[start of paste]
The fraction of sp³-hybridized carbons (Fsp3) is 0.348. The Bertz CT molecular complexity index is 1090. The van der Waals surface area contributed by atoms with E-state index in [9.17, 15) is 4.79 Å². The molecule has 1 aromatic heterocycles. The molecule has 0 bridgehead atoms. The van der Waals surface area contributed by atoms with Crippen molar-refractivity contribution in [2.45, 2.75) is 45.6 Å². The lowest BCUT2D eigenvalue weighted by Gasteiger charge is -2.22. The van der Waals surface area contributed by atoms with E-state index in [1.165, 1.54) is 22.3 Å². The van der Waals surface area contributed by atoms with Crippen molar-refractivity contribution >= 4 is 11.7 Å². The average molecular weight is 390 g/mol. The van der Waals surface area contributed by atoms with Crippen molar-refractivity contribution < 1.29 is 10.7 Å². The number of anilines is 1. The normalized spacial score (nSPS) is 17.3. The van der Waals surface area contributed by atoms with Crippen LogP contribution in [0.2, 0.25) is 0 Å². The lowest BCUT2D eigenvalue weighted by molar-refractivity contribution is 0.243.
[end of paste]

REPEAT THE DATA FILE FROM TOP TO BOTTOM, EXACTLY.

The fraction of sp³-hybridized carbons (Fsp3) is 0.348. The Bertz CT molecular complexity index is 1090. The van der Waals surface area contributed by atoms with E-state index in [9.17, 15) is 4.79 Å². The molecule has 1 aromatic heterocycles. The molecule has 0 bridgehead atoms. The van der Waals surface area contributed by atoms with Crippen molar-refractivity contribution in [2.45, 2.75) is 45.6 Å². The lowest BCUT2D eigenvalue weighted by Gasteiger charge is -2.22. The van der Waals surface area contributed by atoms with E-state index in [1.165, 1.54) is 22.3 Å². The van der Waals surface area contributed by atoms with Crippen molar-refractivity contribution >= 4 is 11.7 Å². The average molecular weight is 390 g/mol. The van der Waals surface area contributed by atoms with Crippen molar-refractivity contribution < 1.29 is 10.7 Å². The number of anilines is 1. The normalized spacial score (nSPS) is 17.3. The van der Waals surface area contributed by atoms with Crippen LogP contribution in [0.2, 0.25) is 0 Å². The lowest BCUT2D eigenvalue weighted by molar-refractivity contribution is 0.243.